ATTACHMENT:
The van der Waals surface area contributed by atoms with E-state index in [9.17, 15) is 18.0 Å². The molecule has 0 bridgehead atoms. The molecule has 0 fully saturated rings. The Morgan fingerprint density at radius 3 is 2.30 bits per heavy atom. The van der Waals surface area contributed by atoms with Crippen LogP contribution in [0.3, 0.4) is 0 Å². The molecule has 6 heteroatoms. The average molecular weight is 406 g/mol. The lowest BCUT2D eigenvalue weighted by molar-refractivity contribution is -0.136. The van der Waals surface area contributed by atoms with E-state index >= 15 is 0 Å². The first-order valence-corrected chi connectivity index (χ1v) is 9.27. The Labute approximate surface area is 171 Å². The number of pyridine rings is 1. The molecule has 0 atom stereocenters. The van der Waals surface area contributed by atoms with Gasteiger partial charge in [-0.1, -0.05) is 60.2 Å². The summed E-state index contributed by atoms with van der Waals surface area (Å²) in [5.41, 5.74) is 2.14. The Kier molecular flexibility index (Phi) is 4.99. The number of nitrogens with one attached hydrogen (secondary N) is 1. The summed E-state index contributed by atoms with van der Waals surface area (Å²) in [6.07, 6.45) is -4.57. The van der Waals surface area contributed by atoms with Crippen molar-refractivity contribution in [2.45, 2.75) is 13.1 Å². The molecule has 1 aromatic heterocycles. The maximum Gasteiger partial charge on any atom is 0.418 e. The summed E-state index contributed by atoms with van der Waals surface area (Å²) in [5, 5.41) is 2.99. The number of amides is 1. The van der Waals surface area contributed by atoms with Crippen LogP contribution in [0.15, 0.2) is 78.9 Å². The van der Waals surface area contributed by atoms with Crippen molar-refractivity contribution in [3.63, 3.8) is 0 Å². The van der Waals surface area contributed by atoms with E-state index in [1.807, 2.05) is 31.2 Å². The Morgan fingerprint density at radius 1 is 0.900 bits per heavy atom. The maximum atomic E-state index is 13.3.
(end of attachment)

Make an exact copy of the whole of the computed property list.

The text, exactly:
The van der Waals surface area contributed by atoms with E-state index in [9.17, 15) is 18.0 Å². The molecule has 0 bridgehead atoms. The molecule has 0 fully saturated rings. The Morgan fingerprint density at radius 3 is 2.30 bits per heavy atom. The van der Waals surface area contributed by atoms with Crippen LogP contribution in [0.3, 0.4) is 0 Å². The molecule has 6 heteroatoms. The average molecular weight is 406 g/mol. The lowest BCUT2D eigenvalue weighted by molar-refractivity contribution is -0.136. The van der Waals surface area contributed by atoms with E-state index >= 15 is 0 Å². The first-order valence-corrected chi connectivity index (χ1v) is 9.27. The Labute approximate surface area is 171 Å². The number of pyridine rings is 1. The molecule has 0 atom stereocenters. The van der Waals surface area contributed by atoms with Gasteiger partial charge in [-0.1, -0.05) is 60.2 Å². The summed E-state index contributed by atoms with van der Waals surface area (Å²) in [5.41, 5.74) is 2.14. The Kier molecular flexibility index (Phi) is 4.99. The number of nitrogens with one attached hydrogen (secondary N) is 1. The summed E-state index contributed by atoms with van der Waals surface area (Å²) in [6.07, 6.45) is -4.57. The van der Waals surface area contributed by atoms with Crippen molar-refractivity contribution in [2.45, 2.75) is 13.1 Å². The molecule has 1 aromatic heterocycles. The maximum Gasteiger partial charge on any atom is 0.418 e. The summed E-state index contributed by atoms with van der Waals surface area (Å²) in [5, 5.41) is 2.99. The number of amides is 1. The van der Waals surface area contributed by atoms with Crippen LogP contribution in [0.15, 0.2) is 78.9 Å². The van der Waals surface area contributed by atoms with Crippen molar-refractivity contribution in [3.63, 3.8) is 0 Å². The van der Waals surface area contributed by atoms with E-state index in [1.807, 2.05) is 31.2 Å². The Morgan fingerprint density at radius 1 is 0.900 bits per heavy atom. The maximum atomic E-state index is 13.3.